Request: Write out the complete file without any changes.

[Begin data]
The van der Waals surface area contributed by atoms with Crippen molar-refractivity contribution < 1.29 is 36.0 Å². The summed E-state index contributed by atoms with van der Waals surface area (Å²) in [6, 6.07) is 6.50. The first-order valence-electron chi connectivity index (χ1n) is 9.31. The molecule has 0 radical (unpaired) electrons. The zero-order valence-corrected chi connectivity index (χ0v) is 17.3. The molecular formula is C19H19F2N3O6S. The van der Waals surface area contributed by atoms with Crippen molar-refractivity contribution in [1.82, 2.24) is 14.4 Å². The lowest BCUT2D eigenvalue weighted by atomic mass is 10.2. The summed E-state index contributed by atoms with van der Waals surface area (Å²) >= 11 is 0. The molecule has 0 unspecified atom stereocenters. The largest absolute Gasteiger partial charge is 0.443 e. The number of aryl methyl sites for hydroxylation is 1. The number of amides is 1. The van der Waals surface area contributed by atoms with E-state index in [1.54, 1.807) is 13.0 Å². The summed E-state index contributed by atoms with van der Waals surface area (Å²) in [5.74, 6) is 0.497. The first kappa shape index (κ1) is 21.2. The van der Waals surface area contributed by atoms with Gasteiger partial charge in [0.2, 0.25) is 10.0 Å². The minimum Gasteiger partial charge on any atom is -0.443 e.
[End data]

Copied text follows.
The van der Waals surface area contributed by atoms with Crippen molar-refractivity contribution < 1.29 is 36.0 Å². The summed E-state index contributed by atoms with van der Waals surface area (Å²) in [6, 6.07) is 6.50. The first-order valence-electron chi connectivity index (χ1n) is 9.31. The molecule has 0 radical (unpaired) electrons. The zero-order valence-corrected chi connectivity index (χ0v) is 17.3. The molecular formula is C19H19F2N3O6S. The van der Waals surface area contributed by atoms with Crippen molar-refractivity contribution in [1.82, 2.24) is 14.4 Å². The lowest BCUT2D eigenvalue weighted by atomic mass is 10.2. The summed E-state index contributed by atoms with van der Waals surface area (Å²) >= 11 is 0. The molecule has 0 unspecified atom stereocenters. The largest absolute Gasteiger partial charge is 0.443 e. The number of aryl methyl sites for hydroxylation is 1. The number of amides is 1. The van der Waals surface area contributed by atoms with E-state index in [1.54, 1.807) is 13.0 Å². The summed E-state index contributed by atoms with van der Waals surface area (Å²) in [5.74, 6) is 0.497. The first kappa shape index (κ1) is 21.2. The van der Waals surface area contributed by atoms with Gasteiger partial charge in [0.2, 0.25) is 10.0 Å². The minimum Gasteiger partial charge on any atom is -0.443 e.